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  1. Giving a voice to marginalized groups and understanding the double bind is critical, especially after the Charlotte, VA protests and the white supremacist discourse that has pervaded our country. The result of the discourse, more subtle beliefs about white superiority and institutional barriers is an overrepresentation of women of color (WOC) in the leaky STEM pipeline and thus the loss of their presence and expertise. The absence of WOC hinders knowledge production and innovation that is essential for societal advancements and scientific discovery. The “chilly climate” is often cited as an explanation for the loss of WOC from STEM. However, interactions that allow the “chilly climate” to persist have yet to be characterized. This lack of understanding can inhibit the professional engineering identity construction of WOC. Additionally, engineering education research typically focuses on a single identity dimension such as gender or socio-economic status. These studies connect an identity dimension to student outcomes and few studies clarify how the identity is situated within the social context of the engineering culture. Consequently, a need exist to examine how the engineering culture impacts multiple components of identity and intersecting identities of WOC. To address this gap, our study illuminates the intersections of identity of WOC and how they perceive the double bind of race and gender within the context of their engineering education. The data reported here are a part of a larger, sequential mixed-methods study (N=276) of undergraduate female engineering students at a large Midwestern research university. This project applies the framework of intersectionality with the following scales: Engineering Identity, Ethnic Identity, Womanist Identity, Microaggressions, and Depression. We use intersectionality to investigate the interaction between intersecting social identities and educational conditions. We introduce the Womanist Identity Attitude scale to engineering education research, which provides an efficient way to understand gender, racial, and intersecting identity development of WOC. We utilize the microaggressions scale, in order to develop quantitative measures of gender-racial discrimination in STEM and compare to previous research. We also included the Patient Health Questionnaire (PHQ-9), an instrument for measuring depression, to assess health outcomes of respondents’ experiences of gender-racial microaggressions. Our three emergent findings suggest instrument accuracy and provide insight into the identity and depression subscales. Factor analysis established a basis to refine our quantitative survey instruments, and indicated that 23 items could offer greater accuracy than the original 54 items instrument. Second, the majority of participants report a high level of identification with engineering. This result rebuffs the long-held stereotypes that females are less interested in engineering. Third, a significant portion of female respondents self-reported PHQ-9 scores in the 15-19 range, which corresponds with a “major depression, moderately severe” provisional diagnosis, the second-highest in severity in the PHQ-9 provisional diagnosis scale. These elevated levels of depression correlated significantly to frequent instances of microaggressions. These preliminary findings are providing never-before seen insight into the experiences of WOC in engineering. Our results suggest a path to accurately describe the experiences of WOC in engineering, while revealing options for improving inclusion efforts.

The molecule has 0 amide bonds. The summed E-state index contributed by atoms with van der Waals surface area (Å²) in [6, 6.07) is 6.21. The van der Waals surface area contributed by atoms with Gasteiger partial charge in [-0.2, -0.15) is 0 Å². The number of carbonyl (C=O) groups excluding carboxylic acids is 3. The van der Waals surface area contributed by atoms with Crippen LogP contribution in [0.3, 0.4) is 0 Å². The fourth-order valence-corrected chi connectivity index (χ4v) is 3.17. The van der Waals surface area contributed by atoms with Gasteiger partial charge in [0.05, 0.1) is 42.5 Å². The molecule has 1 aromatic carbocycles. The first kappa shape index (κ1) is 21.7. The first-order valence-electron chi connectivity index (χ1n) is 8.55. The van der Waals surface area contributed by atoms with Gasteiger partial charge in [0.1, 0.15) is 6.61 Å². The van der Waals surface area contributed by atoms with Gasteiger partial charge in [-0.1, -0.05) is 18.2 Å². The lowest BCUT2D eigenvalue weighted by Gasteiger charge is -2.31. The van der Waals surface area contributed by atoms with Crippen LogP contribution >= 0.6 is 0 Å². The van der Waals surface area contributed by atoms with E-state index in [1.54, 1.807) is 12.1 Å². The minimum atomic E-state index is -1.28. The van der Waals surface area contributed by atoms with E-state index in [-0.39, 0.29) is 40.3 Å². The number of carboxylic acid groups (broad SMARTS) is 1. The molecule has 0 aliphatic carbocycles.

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  2. African Americans, Latinos/Latinas, and other traditionally underserved ethnic/racial groups are needed for the next generation of engineers, scientists, and STEM educators. Women of color (WOC), in particular, represent a tremendous untapped human capital that could further provide a much-needed diversity of perspective essential to sustain technological advantages and to promote positive academic climate. Recently engineering educators have questioned the STEM community commitment towards increasing the participation of WOC. Indeed, national reports of domestic students studying and completing STEM degrees show marginal improvement in broadening participation with significant lag in engineering, despite the known benefits of diversity. Therefore, more must be done by the STEM community to attract and retain WOC. For students of color, campus climate issues around race, class, and gender are critical components shaping their higher education learning environment. Research suggests hostile campus climates are associated with students of color leaving STEM fields before graduating. Such barriers can be more pronounced for WOC who often experience a “double bind” of race and gender marginalization when navigating the STEM culture. Therefore, it is important that educators understand experiences of WOC and what is needed to improve students’ experiences in order to minimize the performance gap in key indicators (e.g., retention, achievement, and persistence). We seek to address this STEM need through the guiding research question: “How does the double bind of race and gender impact the experience of women of color in engineering?” The data reported here is part of a larger, sequential mixed-methods study that is informed by the Womanist and intersectionality theoretical frameworks. For the first time, we introduce the Womanist Identity Attitude scale to engineering education research, which provides an efficient way to understand gender and racial identity development of WOC along with the intersection of identities. Intersectionality provides a means to produce scholarship that investigates the connection between social identity dimensions and educational conditions. Social identity models that adhere to intersectionality concepts acknowledge that multiple oppressed identities have a cumulative, not additive, impact. Although intersectionality is used to understand the experiences of students of color in higher education, few engineering education studies apply an intersectionality framework, particularly for WOC. After a short pilot study, we anticipate the survey results will generate three outcomes. First, the survey results will show what intersecting identities most impact the experience of WOC in engineering. Second, interview question and potential themes will be created by grouping results into clusters of intersectionality types or exemplars of intersecting identities. Finally, we will generate strategies to overcome the challenge of the double bind for WOC in engineering by examining the context and scope of intersecting identities emphasized by participants in the survey to. Overall, the results presented here will provide the foundation for a larger study that will lead to a deeper understanding of the challenges WOC face in the engineering culture and expose areas to improve inclusion efforts that target WOC.